John Linwood Grant

[Today, we sit down for an interview with editor and author, John Linwood Grant. Here, he discusses his love of genre fiction; his work with Occult Detective Magazine and other publications; and his upcoming projects.]

ev0ke: Most of your writing could be classified as fantasy, weird fiction, or crime. What draws you to those genres? As a writer, what do you find most compelling about them?

John Linwood Grant: I describe the bulk of my work as strange or worrying tales. The genre under which they’re published and marketed is a different matter, and I’ll usually go with whoever commissions or purchases them, so that isn’t always my call. I might be also be listed as a horror writer, but although I do frequently include elements of horror, it’s not quite who I am. Not that I mind a lot if it sells — my dogs gotta eat.

I tend to write character-based stories. I’m fond of limited descriptions and clear dialogue, exploring how individuals react to difficult circumstances. You can do this in almost any genre, but the ones above offer plenty of opportunities. I do like ‘weird fiction’, a field in which disquiet and uncertainty can operate without being constrained by reader expectations of simple cause and effect; magical realism is closely related.

Many of my tales are also close to historical fiction — my story ‘On Ullins Bank’, for one, is about Edwardian single-boat fishermen on the North Sea, but is also sort of folk horror and sort of dark fantasy. Probably the only time I do straight crime is in the case of Holmes pastiches and the occasional story about Mr Dry, my Edwardian assassin, but even there I like a bit of subversion.

ev0ke: You note that you started writing some twenty-five years ago, but then got side-tracked by a “real job.” What advice can you offer other writers who are struggling to get published, or to even find the time to sit down and actually write?

JLG: Hmm. I’m not good on advice. Still … time is generally a choice. You have to choose not to do other things, which can be hard. Sometimes it means choosing not to do things you should really be doing — in a full time job, or with kids, for example, that means making a decision every day. An hour where you don’t wash up, play ball, talk to your partner, or stare at the TV. Or don’t sleep, even though you’re knackered.

Struggling to get published is an odd one, because anyone can put their own work out. To get published by someone else, to get paid for it, relies on practicality, craft, persistence, and sheer luck. You can work on the first three. Lots of writers don’t check the markets and openings well enough, despite thinking they do — my first story was published by a small Young Adult press in the States, one I’d never heard of. At the time, I dug deep to look at every single opening, and that one wasn’t necessarily where I wanted to head at all — but it paid. It got me into print.

For me, craft is vital. I’m more an artisan than an artist. If you don’t know how to use a chisel properly, it’s going to be a long time before your sculptures or carvings are what they should be. Inspiration and wild original ideas are great, but if you can’t convey them, then what? A huge number of rejected stories are simply not well enough written, or are stylistically pedestrian. Nothing more complex than that.

And persistence is simple. If you’ve researched the openings, and have a handle on the craft, you keep at it. Each time you get rejected, see if there are any hints, and then read what they did accept. Show your story to someone else, preferable someone strong enough to point out where you screwed up (if you did). Revisit it with a cold eye, and ask yourself if it’s as good as you originally thought. If it is, submit it somewhere else.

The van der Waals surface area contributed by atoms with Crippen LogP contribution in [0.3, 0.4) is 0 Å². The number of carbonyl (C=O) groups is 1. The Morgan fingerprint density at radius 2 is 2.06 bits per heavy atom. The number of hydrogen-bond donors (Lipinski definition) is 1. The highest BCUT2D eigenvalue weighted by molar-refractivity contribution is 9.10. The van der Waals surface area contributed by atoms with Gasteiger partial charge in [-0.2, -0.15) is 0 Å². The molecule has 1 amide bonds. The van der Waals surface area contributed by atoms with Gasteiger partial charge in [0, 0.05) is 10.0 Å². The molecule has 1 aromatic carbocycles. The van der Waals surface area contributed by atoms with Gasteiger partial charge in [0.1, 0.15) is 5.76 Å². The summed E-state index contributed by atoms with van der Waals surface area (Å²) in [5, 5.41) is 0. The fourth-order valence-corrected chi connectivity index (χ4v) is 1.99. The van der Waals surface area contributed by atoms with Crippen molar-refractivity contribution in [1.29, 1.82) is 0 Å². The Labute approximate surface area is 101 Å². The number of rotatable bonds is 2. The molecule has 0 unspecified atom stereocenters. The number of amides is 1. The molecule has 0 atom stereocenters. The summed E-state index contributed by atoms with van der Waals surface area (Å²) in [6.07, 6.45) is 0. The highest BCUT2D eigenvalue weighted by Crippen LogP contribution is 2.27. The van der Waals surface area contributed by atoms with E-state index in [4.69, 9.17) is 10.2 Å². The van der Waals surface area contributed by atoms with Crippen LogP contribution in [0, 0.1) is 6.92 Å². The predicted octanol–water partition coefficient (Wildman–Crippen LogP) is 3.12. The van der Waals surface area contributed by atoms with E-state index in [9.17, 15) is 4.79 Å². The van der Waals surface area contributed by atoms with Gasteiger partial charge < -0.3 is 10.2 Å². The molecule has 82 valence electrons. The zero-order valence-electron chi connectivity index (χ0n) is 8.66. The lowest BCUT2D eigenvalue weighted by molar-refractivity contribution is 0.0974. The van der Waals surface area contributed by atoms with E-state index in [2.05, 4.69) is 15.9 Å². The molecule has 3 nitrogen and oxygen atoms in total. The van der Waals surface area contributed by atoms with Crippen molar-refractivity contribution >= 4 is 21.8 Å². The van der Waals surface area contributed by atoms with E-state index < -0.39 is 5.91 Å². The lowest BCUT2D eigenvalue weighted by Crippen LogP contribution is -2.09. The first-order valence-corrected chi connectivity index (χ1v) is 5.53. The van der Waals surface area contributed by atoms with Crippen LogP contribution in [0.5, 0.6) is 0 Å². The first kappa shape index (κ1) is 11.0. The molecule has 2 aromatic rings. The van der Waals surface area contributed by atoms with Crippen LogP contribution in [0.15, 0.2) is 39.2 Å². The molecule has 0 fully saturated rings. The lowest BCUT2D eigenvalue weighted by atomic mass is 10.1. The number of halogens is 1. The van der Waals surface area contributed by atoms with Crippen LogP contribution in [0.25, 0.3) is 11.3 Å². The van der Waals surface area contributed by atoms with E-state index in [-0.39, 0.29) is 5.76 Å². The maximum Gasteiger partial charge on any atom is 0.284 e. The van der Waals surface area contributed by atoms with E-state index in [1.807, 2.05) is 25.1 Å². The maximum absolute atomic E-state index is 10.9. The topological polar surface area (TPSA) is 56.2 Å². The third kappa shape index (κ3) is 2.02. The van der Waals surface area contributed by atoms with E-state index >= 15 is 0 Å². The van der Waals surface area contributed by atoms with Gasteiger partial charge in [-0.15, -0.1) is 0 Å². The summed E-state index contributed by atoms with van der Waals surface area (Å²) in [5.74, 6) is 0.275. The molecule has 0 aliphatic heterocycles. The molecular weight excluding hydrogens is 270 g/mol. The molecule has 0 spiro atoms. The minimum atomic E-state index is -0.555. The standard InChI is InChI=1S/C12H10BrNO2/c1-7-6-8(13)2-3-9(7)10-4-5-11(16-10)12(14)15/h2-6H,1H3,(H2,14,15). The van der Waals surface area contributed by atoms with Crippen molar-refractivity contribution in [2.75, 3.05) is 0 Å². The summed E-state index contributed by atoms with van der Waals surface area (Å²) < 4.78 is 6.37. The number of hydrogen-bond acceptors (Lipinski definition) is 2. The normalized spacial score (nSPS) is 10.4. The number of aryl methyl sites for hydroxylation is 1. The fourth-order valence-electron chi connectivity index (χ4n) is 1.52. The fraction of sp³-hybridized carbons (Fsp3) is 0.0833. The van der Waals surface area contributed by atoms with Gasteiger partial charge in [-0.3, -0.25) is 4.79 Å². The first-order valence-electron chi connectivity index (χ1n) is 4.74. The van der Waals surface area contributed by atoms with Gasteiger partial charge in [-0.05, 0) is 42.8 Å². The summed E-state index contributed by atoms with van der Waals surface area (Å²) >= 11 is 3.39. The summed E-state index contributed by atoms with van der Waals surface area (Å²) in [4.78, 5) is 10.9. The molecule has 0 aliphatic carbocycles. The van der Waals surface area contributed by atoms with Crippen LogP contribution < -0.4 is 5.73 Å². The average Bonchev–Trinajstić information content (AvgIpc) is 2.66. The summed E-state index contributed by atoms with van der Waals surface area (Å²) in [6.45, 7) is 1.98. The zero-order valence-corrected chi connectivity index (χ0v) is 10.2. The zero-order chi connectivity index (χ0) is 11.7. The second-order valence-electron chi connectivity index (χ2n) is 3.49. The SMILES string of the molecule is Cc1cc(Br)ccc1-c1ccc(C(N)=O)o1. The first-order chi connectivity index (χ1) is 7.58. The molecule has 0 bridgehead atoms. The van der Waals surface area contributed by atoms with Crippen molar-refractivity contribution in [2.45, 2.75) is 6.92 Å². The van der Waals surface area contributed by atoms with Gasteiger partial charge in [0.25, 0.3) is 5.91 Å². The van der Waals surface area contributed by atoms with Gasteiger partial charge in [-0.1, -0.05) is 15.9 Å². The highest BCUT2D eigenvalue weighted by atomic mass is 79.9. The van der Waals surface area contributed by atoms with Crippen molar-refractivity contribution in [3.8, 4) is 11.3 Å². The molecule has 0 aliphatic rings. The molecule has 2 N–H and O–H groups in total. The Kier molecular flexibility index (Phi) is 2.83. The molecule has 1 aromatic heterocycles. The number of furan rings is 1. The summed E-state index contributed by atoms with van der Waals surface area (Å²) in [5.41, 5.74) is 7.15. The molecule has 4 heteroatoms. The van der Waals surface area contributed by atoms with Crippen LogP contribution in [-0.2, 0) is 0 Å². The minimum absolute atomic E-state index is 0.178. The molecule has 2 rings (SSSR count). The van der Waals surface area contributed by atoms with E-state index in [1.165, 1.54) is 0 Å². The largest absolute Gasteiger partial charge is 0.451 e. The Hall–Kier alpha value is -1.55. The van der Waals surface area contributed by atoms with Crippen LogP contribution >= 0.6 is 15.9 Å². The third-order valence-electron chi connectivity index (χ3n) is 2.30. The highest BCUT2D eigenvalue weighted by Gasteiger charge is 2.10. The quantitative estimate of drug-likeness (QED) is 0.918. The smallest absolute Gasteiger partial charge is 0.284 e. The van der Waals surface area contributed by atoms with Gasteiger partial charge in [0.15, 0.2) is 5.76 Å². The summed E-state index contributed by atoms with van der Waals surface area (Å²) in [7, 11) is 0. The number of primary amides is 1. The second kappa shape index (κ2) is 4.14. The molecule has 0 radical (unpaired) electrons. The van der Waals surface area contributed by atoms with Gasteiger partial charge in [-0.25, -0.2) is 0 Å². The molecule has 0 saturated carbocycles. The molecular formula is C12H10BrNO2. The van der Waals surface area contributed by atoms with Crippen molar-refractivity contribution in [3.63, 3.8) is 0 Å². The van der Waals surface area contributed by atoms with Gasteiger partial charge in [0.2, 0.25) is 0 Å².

As for luck — such as in getting noticed at all — you can sometimes game that factor by networking and using social media, but be a human being, not a ‘full of yourself’ writer or a pointless provocateur. Needy writers who only have eyes for themselves, who promote sub-standard, unchecked books, who ask questions they could have answered by doing five seconds of research, don’t draw the eye.

ev0ke: You recently published “A Farewell to Worms” in Space & Time Magazine. Congratulations! Given the pun of the title, are you a Hemingway fan? And what was your favorite part about that story?

JLG: I vary on Hemingway, and probably have more interest in his journalism than his fiction — I know more about his Spanish Civil War stuff than the rest — but I appreciate some of the pithy, direct style he often used. The title was simply a shameless steal — all writers are thieves.

On the story itself, I most enjoyed pitting mythic and folkloric elements against the simplicity of what a pain it was for the protagonist to be stuck in such a role. He’s annoyed, frustrated. Greek demonic imps, kallikantzaroi, are people, too.

ev0ke: You have edited or currently edit a number of different projects, including Hell’s Empire and Occult Detective Magazine. As someone who works as both a writer and an editor, what do you wish that other writers would keep in mind? What do they need to understand about the editing process that they don’t?

JLG: What do I wish that writers would keep in mind? That guidelines are totally there for a reason — both thematic and stylistic ones — and ignoring them pushes the submission to the bottom of the heap. Amazing how many writers skip that aspect. That if I have to choose between two stories of reasonably similar quality, I’ll take the one that has decent grammar and was spellchecked. That a great and original idea isn’t enough if the story around it doesn’t make any sense to the average editor (me) — I can’t have confidence that enough of the readers will get it. Selecting stories and finding a balance of different pieces takes up a huge amount of time. I will sometimes do a few developmental edits if I can see the author’s so close to something really good, but I don’t want to have to. The hard work should have been done before submission.